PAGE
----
CORVALLIS, Ore. – Oregon State University’s College of Veterinary Medicine will formally dedicate its new magnetic resonance imaging (MRI) machine this Friday, adding to the suite of sophisticated instrumentation it has for treating animals.
The MRI will allow clinicians to conduct sophisticated imaging of an animal’s internal organs, spinal cord, ligaments and tissues, enabling veterinary doctors at OSU’s Lois Bates Acheson Teaching Hospital to better diagnose and prescribe treatment for animals suffering conditions from cancer to neurological disease.
The instrument will be used primarily for dogs and cats, but also can accommodate small horses, camelids, sheep and goats, according to Susanne Stieger-Vanegas, a radiologist in the OSU College of Veterinary Medicine.
A reception will be held this Friday, Sept. 23, at 4:15 p.m. at the hospital, located in Magruder Hall on 30th Street, just south of Washington Way in Corvallis. The reception, which is open to the public, will honor Stan and Judy Stearns of Gig Harbor, Wash., who donated the MRI to the college. Stan Stearns is the founder and president of Valco Instruments Company, and he and his wife also created the Gabriel Institute to support bone cancer research in honor of their Saint Bernard, which died of the disease.
Stieger-Vanegas said the MRI will make “an enormous difference” in evaluating animal disease and injury.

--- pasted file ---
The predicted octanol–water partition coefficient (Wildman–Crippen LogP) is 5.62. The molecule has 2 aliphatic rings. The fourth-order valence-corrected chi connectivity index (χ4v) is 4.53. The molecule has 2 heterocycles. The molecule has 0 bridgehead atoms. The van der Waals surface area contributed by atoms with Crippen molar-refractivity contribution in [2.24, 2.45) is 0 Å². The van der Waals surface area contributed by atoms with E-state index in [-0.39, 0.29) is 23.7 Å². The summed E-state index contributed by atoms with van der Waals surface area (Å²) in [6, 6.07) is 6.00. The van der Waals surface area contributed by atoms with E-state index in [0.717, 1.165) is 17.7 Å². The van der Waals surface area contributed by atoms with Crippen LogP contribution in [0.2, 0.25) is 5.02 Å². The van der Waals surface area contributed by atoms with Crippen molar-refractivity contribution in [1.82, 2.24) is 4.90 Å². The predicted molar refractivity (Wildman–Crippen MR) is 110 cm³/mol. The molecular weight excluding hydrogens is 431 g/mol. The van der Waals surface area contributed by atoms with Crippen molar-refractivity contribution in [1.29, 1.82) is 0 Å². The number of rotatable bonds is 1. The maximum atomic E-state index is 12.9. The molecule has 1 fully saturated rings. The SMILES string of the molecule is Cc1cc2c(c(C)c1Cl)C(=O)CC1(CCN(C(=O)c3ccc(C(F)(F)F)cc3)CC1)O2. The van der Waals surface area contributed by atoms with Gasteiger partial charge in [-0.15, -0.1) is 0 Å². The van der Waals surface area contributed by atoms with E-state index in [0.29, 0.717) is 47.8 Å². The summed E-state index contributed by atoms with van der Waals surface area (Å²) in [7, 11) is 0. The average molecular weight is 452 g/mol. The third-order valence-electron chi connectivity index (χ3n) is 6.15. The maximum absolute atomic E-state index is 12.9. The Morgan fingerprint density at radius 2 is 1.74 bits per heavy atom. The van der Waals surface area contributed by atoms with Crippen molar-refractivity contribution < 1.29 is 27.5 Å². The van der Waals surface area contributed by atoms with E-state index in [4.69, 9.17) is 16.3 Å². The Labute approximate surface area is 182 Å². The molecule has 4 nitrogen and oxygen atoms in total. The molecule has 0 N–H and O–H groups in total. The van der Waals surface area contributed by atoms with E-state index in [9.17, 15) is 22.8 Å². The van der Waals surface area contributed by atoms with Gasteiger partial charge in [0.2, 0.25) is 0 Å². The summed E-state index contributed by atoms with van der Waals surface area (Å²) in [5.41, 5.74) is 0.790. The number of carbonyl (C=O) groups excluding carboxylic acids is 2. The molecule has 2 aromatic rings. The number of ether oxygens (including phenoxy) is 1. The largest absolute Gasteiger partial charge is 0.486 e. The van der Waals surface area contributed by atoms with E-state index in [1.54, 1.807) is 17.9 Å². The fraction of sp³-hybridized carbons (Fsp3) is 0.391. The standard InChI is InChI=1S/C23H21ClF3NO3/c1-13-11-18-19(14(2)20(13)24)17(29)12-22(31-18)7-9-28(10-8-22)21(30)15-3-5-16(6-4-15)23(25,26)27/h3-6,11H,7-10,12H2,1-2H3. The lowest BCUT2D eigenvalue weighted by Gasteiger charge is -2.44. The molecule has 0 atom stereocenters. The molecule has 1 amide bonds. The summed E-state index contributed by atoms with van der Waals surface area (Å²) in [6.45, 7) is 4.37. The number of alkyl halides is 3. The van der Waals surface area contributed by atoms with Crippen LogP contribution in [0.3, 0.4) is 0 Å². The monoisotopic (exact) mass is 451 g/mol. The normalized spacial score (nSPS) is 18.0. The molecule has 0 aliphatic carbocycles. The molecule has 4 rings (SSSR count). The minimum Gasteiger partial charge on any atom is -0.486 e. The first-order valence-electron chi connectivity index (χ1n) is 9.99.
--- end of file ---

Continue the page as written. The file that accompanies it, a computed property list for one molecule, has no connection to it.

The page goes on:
“Having an MRI on-site will greatly increase our ability to rapidly diagnose and treat animals that may be suffering from neurological disorders, orthopedic conditions, and even some abdominal diseases,” Stierger-Vanegas said. “We will, if necessary, be able to move animals immediately from the imaging area into surgery and that immediacy often can make a difference in the animals’ recovery.”
OSU’s College of Veterinary Medicine is forging a reputation for its advanced technology. In addition to the MRI unit, the college also has a 64-slice CT scanner, one of the most sophisticated of any veterinary medicine facility in the country. In addition to providing better care for animals, this instrumentation allows OSU faculty to conduct pioneering biomedical research and provides students the opportunity to become familiar with state-of-the-art tools.